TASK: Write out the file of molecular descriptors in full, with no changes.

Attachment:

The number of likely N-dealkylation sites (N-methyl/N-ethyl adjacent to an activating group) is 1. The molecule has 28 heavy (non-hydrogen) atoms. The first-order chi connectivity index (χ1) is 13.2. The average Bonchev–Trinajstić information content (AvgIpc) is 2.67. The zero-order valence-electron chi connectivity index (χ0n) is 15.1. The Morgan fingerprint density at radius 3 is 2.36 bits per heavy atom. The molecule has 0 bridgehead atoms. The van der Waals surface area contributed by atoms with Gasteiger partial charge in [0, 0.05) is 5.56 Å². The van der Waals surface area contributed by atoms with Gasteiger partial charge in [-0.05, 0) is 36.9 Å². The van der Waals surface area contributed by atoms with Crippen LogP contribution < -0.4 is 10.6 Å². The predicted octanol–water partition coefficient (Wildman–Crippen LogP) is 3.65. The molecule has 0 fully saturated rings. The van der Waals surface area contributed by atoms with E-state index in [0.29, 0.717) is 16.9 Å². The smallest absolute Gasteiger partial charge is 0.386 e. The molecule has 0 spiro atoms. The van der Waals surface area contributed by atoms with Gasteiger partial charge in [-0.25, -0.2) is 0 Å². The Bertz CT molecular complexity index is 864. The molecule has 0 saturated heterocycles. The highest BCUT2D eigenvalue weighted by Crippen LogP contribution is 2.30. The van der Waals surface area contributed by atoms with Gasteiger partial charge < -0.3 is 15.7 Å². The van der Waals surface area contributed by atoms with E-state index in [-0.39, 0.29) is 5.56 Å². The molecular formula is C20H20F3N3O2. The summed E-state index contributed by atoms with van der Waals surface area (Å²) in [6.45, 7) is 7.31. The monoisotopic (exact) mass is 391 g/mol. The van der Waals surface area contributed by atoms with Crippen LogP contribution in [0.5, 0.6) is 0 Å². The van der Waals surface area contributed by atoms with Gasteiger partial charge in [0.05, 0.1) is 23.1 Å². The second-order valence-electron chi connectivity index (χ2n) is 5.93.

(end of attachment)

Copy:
The number of likely N-dealkylation sites (N-methyl/N-ethyl adjacent to an activating group) is 1. The molecule has 28 heavy (non-hydrogen) atoms. The first-order chi connectivity index (χ1) is 13.2. The average Bonchev–Trinajstić information content (AvgIpc) is 2.67. The zero-order valence-electron chi connectivity index (χ0n) is 15.1. The Morgan fingerprint density at radius 3 is 2.36 bits per heavy atom. The molecule has 0 bridgehead atoms. The van der Waals surface area contributed by atoms with Gasteiger partial charge in [0, 0.05) is 5.56 Å². The van der Waals surface area contributed by atoms with Gasteiger partial charge in [-0.05, 0) is 36.9 Å². The van der Waals surface area contributed by atoms with Crippen LogP contribution < -0.4 is 10.6 Å². The predicted octanol–water partition coefficient (Wildman–Crippen LogP) is 3.65. The molecule has 0 fully saturated rings. The van der Waals surface area contributed by atoms with E-state index in [0.29, 0.717) is 16.9 Å². The smallest absolute Gasteiger partial charge is 0.386 e. The molecule has 0 spiro atoms. The van der Waals surface area contributed by atoms with Gasteiger partial charge in [-0.25, -0.2) is 0 Å². The Bertz CT molecular complexity index is 864. The molecule has 0 saturated heterocycles. The highest BCUT2D eigenvalue weighted by Crippen LogP contribution is 2.30. The van der Waals surface area contributed by atoms with Gasteiger partial charge < -0.3 is 15.7 Å². The van der Waals surface area contributed by atoms with E-state index in [-0.39, 0.29) is 5.56 Å². The molecular formula is C20H20F3N3O2. The summed E-state index contributed by atoms with van der Waals surface area (Å²) in [6.45, 7) is 7.31. The monoisotopic (exact) mass is 391 g/mol. The van der Waals surface area contributed by atoms with Crippen LogP contribution in [0.5, 0.6) is 0 Å². The van der Waals surface area contributed by atoms with Gasteiger partial charge in [0.05, 0.1) is 23.1 Å². The second-order valence-electron chi connectivity index (χ2n) is 5.93.